Libya, in more ways that one, has bolstered his cause. Only on Thursday – hours before the no-fly zone was approved by the UN – a confident-sounding Fox was promising defence unions that he would still find ways to reduce the fallout of last year’s strategic defence and security review, by promising to save thousands of threatened civilian jobs. Yet, just a fortnight earlier, he had kicked off the month by confirming that more than a 1,000 jobs would be axed from the RAF by September, with almost 1,700 to follow. Speculation clouded the future of the Tornado GR4 strike aircraft with reports that the squadron at RAF Lossiemouth would be axed.
Libya, Fox might believe, would put a stop to such reports, reaffirming the need for a varied and sizeable air force. The Tornado, after all, has excelled in battle and is likely to be the first British assets used against Gaddafi.
Foreign Policy reports:
As the U.N. Security Council voted the evening of March 17 to impose a no-fly zone over Libya, the international media broadcast the joyous reaction from the streets of Benghazi, the de facto capital of the Libyan opposition. Thousands of Libyans celebrated in the streets, waving the old Libyan flag that has become the revolution’s standard and firing guns happily into the air. A spokeswoman for the Libyan opposition said that the revolutionaries were “embracing each other” over the U.N. decision.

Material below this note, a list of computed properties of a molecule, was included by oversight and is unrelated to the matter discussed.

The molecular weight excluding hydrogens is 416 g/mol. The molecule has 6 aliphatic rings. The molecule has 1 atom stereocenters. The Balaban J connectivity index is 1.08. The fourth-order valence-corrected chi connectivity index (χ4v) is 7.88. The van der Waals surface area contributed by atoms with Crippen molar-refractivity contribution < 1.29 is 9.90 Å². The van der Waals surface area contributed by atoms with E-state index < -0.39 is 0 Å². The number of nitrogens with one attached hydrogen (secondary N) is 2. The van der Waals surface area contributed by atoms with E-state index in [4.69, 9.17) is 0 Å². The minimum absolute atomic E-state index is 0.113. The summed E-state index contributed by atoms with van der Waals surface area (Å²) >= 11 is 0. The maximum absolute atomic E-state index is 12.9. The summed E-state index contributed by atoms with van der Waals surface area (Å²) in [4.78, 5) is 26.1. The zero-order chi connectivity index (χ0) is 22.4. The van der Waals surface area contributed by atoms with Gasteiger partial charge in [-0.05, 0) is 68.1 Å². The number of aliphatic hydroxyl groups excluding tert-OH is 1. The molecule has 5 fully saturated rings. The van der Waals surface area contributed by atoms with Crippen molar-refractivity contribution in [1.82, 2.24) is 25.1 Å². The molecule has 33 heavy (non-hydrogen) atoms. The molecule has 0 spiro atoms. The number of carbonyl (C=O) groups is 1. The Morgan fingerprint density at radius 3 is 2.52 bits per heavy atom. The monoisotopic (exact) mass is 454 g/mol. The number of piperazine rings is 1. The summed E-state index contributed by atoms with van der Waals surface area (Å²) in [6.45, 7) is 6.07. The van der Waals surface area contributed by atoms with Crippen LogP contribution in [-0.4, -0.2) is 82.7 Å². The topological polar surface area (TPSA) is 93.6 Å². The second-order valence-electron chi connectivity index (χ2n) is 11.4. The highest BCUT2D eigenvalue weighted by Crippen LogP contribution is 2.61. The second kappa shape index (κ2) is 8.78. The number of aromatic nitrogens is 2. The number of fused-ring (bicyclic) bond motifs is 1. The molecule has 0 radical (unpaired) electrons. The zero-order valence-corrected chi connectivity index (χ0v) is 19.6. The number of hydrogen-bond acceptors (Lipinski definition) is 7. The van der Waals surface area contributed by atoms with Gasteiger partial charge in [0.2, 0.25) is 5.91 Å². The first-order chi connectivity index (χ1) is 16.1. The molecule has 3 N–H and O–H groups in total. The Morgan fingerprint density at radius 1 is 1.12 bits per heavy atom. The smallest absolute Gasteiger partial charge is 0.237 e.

But until recently, Benghazi’s attitude toward outside intervention was different. The rebels’ attitude toward the role of the international community evolved as Col. Muammar al-Qaddafi’s forces advanced aggressively over the past week, threatening to use their superior firepower to quash the poorly armed rebellion.
Only two weeks ago, professionally designed posters were plastered on billboards around Benghazi’s elegant palm tree-lined streets reading: “No foreign intervention. Libyan people can do it alone.” Men and women in the city reacted defiantly to suggestions they needed outside support. Qaddafi had already tried to pin the uprising on al Qaeda — they wanted change to come exclusively from a homegrown movement free from allegations of outside influence.